July 30, 2015

Tea Review - Wymm Tea Sheng Pu-erhs - 2013 1st Spring Jingmai and 2010 Spring Kunlu Moutain

Pu-erh is an acquired taste, at least, so I thought until I learned that there is sheng (raw) and shou (cooked) puerhs. My first experience with puerh was with a not every well made sho puerh. I think it was a shou; it tasted like a barnyard. My second experience with puerh was with the guidance of Thesera of T Shop. I drank a white and puerh blend as well as a Banuo raw puerh. Both were very good.

One day I saw on Wymm Tea's Instagram a photo of the company's Mangnuo Tengtiao "Cane" Sheng Pu-Erh. When I read "cane" I thought of sugarcane (my Caribbean roots showing up). I asked the company for more information about the origin of the Mangnuo Tengtiao "Cane" tea which they provided as well as samples of four raw puerhs. The Mangnuo Tengtiao "Cane" Sheng Pu-Erh from Ancient Tea Tree 2014 First Spring is one. Another is Bingdao Laozhai Huangpian Sheng Ancient Tea Tree Pu-erh 2014. The third and fourth are the 2013 1st Spring Jingmai and 2010 Spring Kunlu Mountain which are the subject of this review.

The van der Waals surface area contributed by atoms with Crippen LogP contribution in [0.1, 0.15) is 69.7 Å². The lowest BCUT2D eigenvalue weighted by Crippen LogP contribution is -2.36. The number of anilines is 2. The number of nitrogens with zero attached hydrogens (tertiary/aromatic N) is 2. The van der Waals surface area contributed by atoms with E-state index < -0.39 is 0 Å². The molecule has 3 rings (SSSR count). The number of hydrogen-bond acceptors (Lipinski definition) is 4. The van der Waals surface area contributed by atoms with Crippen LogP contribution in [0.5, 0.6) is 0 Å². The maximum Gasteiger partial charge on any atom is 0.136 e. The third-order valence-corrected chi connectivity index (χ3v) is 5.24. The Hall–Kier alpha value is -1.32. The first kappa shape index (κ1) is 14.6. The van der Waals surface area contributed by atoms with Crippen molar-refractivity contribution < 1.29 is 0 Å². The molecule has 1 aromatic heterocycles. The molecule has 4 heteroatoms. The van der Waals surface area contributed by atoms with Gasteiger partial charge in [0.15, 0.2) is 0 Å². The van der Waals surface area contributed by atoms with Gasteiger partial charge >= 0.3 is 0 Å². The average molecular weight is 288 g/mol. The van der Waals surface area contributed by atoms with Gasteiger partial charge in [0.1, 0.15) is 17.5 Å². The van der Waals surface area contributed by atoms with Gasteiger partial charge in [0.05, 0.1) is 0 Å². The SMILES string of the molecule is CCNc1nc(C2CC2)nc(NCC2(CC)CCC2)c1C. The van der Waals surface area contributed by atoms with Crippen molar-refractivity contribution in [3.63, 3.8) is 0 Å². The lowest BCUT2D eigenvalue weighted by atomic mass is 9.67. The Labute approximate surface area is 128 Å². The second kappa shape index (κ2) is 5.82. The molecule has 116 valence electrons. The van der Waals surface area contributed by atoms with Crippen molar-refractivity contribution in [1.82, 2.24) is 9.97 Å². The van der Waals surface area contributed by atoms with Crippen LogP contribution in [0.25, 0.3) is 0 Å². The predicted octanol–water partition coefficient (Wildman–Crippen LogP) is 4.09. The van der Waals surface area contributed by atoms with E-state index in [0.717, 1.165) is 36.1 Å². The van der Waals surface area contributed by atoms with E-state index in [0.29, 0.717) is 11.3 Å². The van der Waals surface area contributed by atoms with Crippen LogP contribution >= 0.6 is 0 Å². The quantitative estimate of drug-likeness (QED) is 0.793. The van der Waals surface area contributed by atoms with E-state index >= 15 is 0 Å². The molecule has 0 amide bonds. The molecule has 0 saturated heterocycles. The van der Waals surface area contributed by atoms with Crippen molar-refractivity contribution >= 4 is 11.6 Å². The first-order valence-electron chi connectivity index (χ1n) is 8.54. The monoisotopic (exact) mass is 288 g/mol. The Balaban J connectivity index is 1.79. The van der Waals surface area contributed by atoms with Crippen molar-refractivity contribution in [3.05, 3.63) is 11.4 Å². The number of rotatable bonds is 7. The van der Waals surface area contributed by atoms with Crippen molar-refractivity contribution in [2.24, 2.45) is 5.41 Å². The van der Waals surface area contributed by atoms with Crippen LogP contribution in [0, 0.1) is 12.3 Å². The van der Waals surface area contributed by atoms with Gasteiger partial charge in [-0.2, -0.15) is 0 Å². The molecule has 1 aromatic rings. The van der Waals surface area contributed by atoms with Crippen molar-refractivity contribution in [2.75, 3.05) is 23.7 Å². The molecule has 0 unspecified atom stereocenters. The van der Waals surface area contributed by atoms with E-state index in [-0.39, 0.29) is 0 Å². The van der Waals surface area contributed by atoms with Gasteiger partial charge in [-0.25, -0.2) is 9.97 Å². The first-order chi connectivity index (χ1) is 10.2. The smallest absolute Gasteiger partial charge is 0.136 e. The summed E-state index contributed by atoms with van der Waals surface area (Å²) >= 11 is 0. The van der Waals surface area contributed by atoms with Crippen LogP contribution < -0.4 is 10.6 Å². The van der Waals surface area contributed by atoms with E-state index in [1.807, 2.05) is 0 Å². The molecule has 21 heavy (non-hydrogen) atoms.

My intent was to steep both teas until their end but in the heat I quickly became lightheaded. I infused the Kunlu three times (and prepared the leaves for a cold brew overnight) and infused the Jingmai seven times (and also prepared its leaves for an overnight cold brew). [Editor's note: the cold brews were fantastic!]

The aroma of the Kunlu after a 25 second steep was woodsy and caramel-like. It had an earthy (baby portobello mushrooms cooked in a cast iron skillet) taste and a long finish.  At the 30 second steep, a bark-like flavor emerged. The liquor was dry and smelled of dried fruit. The third infusion for 35 seconds yielded umami notes and stained my cheeks.